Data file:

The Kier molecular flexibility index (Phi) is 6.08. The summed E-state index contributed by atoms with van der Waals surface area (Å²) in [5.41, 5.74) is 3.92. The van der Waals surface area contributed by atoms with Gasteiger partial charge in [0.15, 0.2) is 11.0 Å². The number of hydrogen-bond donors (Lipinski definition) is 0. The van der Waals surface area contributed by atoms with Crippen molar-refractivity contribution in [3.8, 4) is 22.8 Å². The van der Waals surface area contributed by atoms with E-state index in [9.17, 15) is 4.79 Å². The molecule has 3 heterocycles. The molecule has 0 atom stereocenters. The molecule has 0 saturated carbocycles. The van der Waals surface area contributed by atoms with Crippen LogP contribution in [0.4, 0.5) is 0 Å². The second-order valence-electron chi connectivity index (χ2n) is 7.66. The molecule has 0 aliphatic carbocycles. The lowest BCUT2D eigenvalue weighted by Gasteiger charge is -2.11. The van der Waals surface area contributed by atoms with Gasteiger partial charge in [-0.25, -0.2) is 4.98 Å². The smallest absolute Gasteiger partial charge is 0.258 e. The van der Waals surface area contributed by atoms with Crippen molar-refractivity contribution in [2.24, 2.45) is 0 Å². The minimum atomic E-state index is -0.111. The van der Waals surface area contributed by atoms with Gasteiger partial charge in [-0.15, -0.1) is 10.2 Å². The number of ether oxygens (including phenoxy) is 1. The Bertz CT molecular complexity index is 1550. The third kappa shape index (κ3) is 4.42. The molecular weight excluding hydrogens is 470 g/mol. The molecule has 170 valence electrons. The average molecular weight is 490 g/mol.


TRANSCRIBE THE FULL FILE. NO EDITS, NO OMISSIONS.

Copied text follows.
The Kier molecular flexibility index (Phi) is 6.08. The summed E-state index contributed by atoms with van der Waals surface area (Å²) in [5.41, 5.74) is 3.92. The van der Waals surface area contributed by atoms with Gasteiger partial charge in [0.15, 0.2) is 11.0 Å². The number of hydrogen-bond donors (Lipinski definition) is 0. The van der Waals surface area contributed by atoms with Crippen molar-refractivity contribution in [3.8, 4) is 22.8 Å². The van der Waals surface area contributed by atoms with E-state index in [9.17, 15) is 4.79 Å². The molecule has 3 heterocycles. The molecule has 0 atom stereocenters. The molecule has 0 saturated carbocycles. The van der Waals surface area contributed by atoms with Crippen LogP contribution in [0.4, 0.5) is 0 Å². The second-order valence-electron chi connectivity index (χ2n) is 7.66. The molecule has 0 aliphatic carbocycles. The lowest BCUT2D eigenvalue weighted by Gasteiger charge is -2.11. The van der Waals surface area contributed by atoms with Gasteiger partial charge in [-0.25, -0.2) is 4.98 Å². The smallest absolute Gasteiger partial charge is 0.258 e. The van der Waals surface area contributed by atoms with Crippen molar-refractivity contribution in [2.24, 2.45) is 0 Å². The minimum atomic E-state index is -0.111. The van der Waals surface area contributed by atoms with Gasteiger partial charge in [-0.15, -0.1) is 10.2 Å². The number of ether oxygens (including phenoxy) is 1. The Bertz CT molecular complexity index is 1550. The third kappa shape index (κ3) is 4.42. The molecular weight excluding hydrogens is 470 g/mol. The molecule has 170 valence electrons. The average molecular weight is 490 g/mol.